Lynn Monty | Editor in Chief
As our children head back to school I am reminded of the most important lessons of my youth. I was born in the late 60s during the Vietnam War. I wouldn’t say my mom was a hippie of the time, but I do remember a flower or two in her hair on occasion. Peace, love and equality were prevalent themes in my home, at school, in my neighborhood and on television.
My mother always told me, “You’re no better than anyone and no one is better than you.” When I was little I wanted her to tell me I was special, better than everyone, but that seed of equality she planted in my developing brain has stuck with me to this day, and I can’t tell you how thankful I am for this gift.
Everything in my rural Vermont upbringing backed her up. I lived next to a dairy farm, a babbling brook and two lifetimes of trees to climb. We had only three television channels. I watched PBS after school in an era when Sesame Street was new, Mr. Rogers was all the rage and every nighttime sitcom had a moral lesson to teach.
I was an only child until the age of 19, so I had plenty of unhindered time to reflect on the natural world around me. I was an early reader and writer. I’ve never been much of a speaker, not even at the dinner table, and certainly not in the classroom. The radio was on quite a bit. The songs of that time were all about peace. We were asked to “give it a chance” and for every season “turn, turn, turn.” The messages were pure. The distractions were few. Modern technology as we know it was still in its pupal stage.
I am a generation Xer—someone born between the mid-60s and early 80s. I read somewhere we are known to be “active, happy achievers.” Apparently we were the first generation to grow up with both parents working. In other words, we were left to our own devices … without devices.
I was 14 years old when my history teacher introduced me to the book Treblinka about the horrors of Nazi Germany in Poland during WWII. It was a far cry from my beloved Heidi and The Outsiders I had read and re-read just prior. At the time, I was actually angrier that I hadn’t been informed this kind of evil existed … that Hitler existed. I wanted to know why and how he was able to torture and kill so many innocent people so easily and effortlessly. I felt betrayed. I wanted answers. I finally got vocal.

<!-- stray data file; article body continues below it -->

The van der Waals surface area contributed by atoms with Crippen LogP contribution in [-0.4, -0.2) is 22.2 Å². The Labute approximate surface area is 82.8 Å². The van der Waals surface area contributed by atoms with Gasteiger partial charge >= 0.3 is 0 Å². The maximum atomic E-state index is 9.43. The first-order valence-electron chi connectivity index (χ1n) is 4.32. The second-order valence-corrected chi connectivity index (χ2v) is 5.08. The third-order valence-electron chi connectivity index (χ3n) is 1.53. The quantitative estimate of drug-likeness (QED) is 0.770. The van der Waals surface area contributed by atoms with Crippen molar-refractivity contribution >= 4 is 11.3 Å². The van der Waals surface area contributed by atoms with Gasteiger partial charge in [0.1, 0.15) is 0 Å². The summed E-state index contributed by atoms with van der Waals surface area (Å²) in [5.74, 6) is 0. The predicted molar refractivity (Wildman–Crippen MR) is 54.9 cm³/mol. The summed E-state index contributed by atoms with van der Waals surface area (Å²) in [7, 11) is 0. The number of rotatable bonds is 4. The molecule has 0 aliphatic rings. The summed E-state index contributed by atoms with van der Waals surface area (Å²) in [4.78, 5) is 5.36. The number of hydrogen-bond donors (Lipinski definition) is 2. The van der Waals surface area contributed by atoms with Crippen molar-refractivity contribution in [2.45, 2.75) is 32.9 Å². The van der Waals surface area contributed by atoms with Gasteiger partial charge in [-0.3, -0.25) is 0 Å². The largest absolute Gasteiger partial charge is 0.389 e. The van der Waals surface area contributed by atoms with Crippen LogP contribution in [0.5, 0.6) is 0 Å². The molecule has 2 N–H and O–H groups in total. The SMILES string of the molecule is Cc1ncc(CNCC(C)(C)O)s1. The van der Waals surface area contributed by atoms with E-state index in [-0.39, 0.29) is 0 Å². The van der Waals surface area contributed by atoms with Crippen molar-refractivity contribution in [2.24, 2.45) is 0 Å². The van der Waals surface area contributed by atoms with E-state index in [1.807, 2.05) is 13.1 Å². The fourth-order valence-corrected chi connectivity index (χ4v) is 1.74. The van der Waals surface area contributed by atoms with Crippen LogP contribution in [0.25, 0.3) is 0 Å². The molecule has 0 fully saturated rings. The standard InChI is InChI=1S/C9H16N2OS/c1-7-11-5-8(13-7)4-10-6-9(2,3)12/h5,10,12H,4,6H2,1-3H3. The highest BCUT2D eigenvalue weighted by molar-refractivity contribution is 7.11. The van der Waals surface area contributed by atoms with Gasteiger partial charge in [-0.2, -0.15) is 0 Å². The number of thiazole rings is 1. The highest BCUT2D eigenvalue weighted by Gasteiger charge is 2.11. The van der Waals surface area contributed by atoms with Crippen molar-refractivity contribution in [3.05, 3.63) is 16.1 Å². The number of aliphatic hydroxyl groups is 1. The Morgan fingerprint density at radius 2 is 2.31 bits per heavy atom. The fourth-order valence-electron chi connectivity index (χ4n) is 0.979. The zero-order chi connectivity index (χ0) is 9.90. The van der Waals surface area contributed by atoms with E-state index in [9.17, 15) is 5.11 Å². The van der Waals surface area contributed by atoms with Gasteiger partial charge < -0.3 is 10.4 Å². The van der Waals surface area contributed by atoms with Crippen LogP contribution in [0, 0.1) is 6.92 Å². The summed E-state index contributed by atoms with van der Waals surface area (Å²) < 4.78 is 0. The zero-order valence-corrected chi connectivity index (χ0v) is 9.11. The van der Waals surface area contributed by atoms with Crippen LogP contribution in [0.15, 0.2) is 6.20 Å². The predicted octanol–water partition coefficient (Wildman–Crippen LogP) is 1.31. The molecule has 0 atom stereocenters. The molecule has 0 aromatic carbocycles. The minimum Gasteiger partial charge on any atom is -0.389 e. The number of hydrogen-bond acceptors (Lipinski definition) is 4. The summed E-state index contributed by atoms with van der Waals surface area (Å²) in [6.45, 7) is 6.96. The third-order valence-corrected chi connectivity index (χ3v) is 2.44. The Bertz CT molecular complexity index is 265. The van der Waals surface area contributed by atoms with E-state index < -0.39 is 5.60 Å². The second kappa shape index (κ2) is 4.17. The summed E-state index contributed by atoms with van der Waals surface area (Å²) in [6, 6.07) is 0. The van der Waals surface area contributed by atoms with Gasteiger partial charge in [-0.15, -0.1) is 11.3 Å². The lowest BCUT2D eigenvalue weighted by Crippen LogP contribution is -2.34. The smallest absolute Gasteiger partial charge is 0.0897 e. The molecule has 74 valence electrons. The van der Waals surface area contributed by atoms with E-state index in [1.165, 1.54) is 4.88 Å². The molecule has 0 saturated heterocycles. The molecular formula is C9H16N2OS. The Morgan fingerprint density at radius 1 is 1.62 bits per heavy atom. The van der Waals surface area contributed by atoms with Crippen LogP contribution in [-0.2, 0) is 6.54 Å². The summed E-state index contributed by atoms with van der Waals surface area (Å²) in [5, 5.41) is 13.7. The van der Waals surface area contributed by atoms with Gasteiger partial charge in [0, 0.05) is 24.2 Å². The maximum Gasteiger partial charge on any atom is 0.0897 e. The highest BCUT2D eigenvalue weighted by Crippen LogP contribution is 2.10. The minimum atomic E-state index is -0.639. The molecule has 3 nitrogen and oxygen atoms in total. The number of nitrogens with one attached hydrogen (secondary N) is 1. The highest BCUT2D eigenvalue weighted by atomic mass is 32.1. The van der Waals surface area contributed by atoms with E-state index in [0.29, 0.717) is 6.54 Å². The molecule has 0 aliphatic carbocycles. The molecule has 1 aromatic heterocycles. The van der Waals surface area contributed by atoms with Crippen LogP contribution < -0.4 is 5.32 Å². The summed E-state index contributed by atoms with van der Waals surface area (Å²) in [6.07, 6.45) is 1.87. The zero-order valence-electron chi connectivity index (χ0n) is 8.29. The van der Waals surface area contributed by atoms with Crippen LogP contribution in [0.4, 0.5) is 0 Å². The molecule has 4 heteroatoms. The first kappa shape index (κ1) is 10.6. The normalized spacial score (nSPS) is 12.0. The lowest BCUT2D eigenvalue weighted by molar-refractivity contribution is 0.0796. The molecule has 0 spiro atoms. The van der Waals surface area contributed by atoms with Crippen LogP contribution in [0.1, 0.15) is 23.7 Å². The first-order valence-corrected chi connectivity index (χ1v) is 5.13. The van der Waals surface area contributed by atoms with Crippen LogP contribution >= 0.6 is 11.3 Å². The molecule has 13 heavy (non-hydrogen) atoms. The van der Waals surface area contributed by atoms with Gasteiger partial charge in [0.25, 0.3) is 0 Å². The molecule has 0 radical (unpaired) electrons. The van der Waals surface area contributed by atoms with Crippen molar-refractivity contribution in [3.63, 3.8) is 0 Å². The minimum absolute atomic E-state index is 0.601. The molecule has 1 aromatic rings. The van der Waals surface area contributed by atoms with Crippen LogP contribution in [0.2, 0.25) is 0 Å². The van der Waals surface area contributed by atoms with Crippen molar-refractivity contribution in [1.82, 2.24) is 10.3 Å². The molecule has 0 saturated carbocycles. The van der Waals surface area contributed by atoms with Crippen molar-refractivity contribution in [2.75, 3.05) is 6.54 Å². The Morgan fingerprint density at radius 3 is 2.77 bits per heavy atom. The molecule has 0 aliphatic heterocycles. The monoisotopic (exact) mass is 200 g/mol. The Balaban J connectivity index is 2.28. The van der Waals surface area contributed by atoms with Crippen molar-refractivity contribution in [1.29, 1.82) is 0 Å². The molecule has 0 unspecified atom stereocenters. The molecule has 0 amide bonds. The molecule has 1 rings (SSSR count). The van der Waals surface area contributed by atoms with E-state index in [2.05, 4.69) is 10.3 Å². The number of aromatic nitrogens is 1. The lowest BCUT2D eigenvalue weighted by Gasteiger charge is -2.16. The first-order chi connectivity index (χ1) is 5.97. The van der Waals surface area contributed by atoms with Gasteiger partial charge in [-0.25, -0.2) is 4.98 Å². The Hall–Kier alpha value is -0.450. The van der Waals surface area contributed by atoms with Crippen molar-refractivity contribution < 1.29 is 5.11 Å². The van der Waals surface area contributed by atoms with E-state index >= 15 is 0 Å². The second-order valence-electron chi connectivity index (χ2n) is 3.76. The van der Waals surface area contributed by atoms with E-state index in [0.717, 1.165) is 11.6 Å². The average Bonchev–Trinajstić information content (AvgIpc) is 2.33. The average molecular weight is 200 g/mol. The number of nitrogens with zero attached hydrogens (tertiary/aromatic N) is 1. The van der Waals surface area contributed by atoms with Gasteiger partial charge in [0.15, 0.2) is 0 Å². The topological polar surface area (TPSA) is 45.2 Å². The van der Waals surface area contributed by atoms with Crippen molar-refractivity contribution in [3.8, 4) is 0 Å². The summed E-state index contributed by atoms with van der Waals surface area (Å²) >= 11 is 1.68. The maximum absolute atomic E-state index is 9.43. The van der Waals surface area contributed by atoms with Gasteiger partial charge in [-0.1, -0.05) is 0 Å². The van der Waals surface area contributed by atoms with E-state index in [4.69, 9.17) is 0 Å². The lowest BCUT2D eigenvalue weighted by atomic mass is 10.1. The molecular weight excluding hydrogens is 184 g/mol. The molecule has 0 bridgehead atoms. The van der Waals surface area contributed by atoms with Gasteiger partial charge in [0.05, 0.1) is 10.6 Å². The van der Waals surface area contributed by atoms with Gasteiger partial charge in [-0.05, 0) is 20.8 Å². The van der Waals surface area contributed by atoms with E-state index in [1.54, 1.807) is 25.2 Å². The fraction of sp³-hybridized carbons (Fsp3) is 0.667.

I paid attention in school and to the news like mad after learning about the Holocaust. I didn’t want to be left in the dark ever again. I had no idea how I hadn’t been introduced to The Diary of Anne Frank before then. And I had no idea why everyone wasn’t shouting what the Nazis had done from every rooftop. Why was everyone so tight-lipped about the Holocaust, I wondered. Why was everyone keeping it all under wraps? I talked nonstop about what I had learned. Time and time again the adults in my life would pat me on the head and say something like, “We can’t live in the past, Lynnie. It will never happen again.”
I believed them and followed protocol. I stopped talking and went back to observing. Not long after that I remember I photographed natural items placed on a rock to form the word “love.” As my bright, flower-laden creation revealed itself in the darkroom at school my teacher scoffed and said, “Love is overrated.”
He seemed so lost and hopeless, and I desperately wanted to know what the world had done to him. I never found out, but his unrest was my cue. I knew I didn’t have the luxury of letting myself remain complacent and quiet. I felt validated in my belief that the work I put into my everyday living was not just for me—it was about making the world a better place for everyone.
All corners of my environment indicated peace, love and equality were the most important lessons to learn as I grew. When I placed my hand over my heart before school began and repeated the words, “I pledge allegiance to the flag of the United States of America, and to the republic for which it stands, one nation under God, indivisible, with liberty and justice for all,” it instilled in me a responsibility to be a helping part of a whole. I understood then, as I do now, that justice for all is a work in progress. I am pretty certain it always will be.